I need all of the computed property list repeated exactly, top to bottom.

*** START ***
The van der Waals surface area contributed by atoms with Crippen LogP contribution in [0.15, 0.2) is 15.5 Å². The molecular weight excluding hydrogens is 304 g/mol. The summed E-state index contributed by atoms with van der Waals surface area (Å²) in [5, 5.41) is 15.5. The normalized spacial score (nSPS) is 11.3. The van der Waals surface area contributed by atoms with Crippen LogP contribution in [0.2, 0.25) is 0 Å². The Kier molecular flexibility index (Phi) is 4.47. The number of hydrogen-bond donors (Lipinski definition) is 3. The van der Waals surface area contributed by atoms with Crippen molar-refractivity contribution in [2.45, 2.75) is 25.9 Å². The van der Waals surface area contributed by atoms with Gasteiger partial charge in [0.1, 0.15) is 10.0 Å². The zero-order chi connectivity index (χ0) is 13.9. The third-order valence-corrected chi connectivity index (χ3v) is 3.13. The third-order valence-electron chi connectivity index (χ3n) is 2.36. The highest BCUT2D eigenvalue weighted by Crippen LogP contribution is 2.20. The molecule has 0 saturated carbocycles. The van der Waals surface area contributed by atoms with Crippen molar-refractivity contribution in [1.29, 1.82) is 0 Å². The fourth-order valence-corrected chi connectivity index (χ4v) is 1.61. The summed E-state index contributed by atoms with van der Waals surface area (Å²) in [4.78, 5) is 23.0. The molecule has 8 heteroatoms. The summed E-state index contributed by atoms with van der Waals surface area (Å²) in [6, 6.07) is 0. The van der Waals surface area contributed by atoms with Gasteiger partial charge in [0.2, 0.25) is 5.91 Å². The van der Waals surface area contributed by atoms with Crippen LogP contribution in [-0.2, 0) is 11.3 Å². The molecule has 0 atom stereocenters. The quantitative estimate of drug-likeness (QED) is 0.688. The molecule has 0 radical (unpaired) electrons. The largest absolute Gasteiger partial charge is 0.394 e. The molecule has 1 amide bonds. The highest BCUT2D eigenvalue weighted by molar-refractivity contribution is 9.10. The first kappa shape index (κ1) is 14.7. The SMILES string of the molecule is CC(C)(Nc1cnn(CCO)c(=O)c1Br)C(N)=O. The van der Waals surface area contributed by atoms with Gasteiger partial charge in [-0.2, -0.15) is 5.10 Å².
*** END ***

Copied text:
The van der Waals surface area contributed by atoms with Crippen LogP contribution in [0.15, 0.2) is 15.5 Å². The molecular weight excluding hydrogens is 304 g/mol. The summed E-state index contributed by atoms with van der Waals surface area (Å²) in [5, 5.41) is 15.5. The normalized spacial score (nSPS) is 11.3. The van der Waals surface area contributed by atoms with Crippen LogP contribution in [0.2, 0.25) is 0 Å². The Kier molecular flexibility index (Phi) is 4.47. The number of hydrogen-bond donors (Lipinski definition) is 3. The van der Waals surface area contributed by atoms with Crippen molar-refractivity contribution in [2.45, 2.75) is 25.9 Å². The van der Waals surface area contributed by atoms with Gasteiger partial charge in [0.1, 0.15) is 10.0 Å². The zero-order chi connectivity index (χ0) is 13.9. The third-order valence-corrected chi connectivity index (χ3v) is 3.13. The third-order valence-electron chi connectivity index (χ3n) is 2.36. The highest BCUT2D eigenvalue weighted by Crippen LogP contribution is 2.20. The molecule has 0 saturated carbocycles. The van der Waals surface area contributed by atoms with Crippen molar-refractivity contribution in [1.29, 1.82) is 0 Å². The fourth-order valence-corrected chi connectivity index (χ4v) is 1.61. The summed E-state index contributed by atoms with van der Waals surface area (Å²) in [4.78, 5) is 23.0. The molecule has 8 heteroatoms. The summed E-state index contributed by atoms with van der Waals surface area (Å²) in [6, 6.07) is 0. The van der Waals surface area contributed by atoms with Gasteiger partial charge in [0.2, 0.25) is 5.91 Å². The van der Waals surface area contributed by atoms with Crippen LogP contribution in [-0.2, 0) is 11.3 Å². The molecule has 0 atom stereocenters. The quantitative estimate of drug-likeness (QED) is 0.688. The molecule has 0 radical (unpaired) electrons. The largest absolute Gasteiger partial charge is 0.394 e. The molecule has 1 amide bonds. The highest BCUT2D eigenvalue weighted by molar-refractivity contribution is 9.10. The first kappa shape index (κ1) is 14.7. The SMILES string of the molecule is CC(C)(Nc1cnn(CCO)c(=O)c1Br)C(N)=O. The van der Waals surface area contributed by atoms with Gasteiger partial charge in [-0.2, -0.15) is 5.10 Å².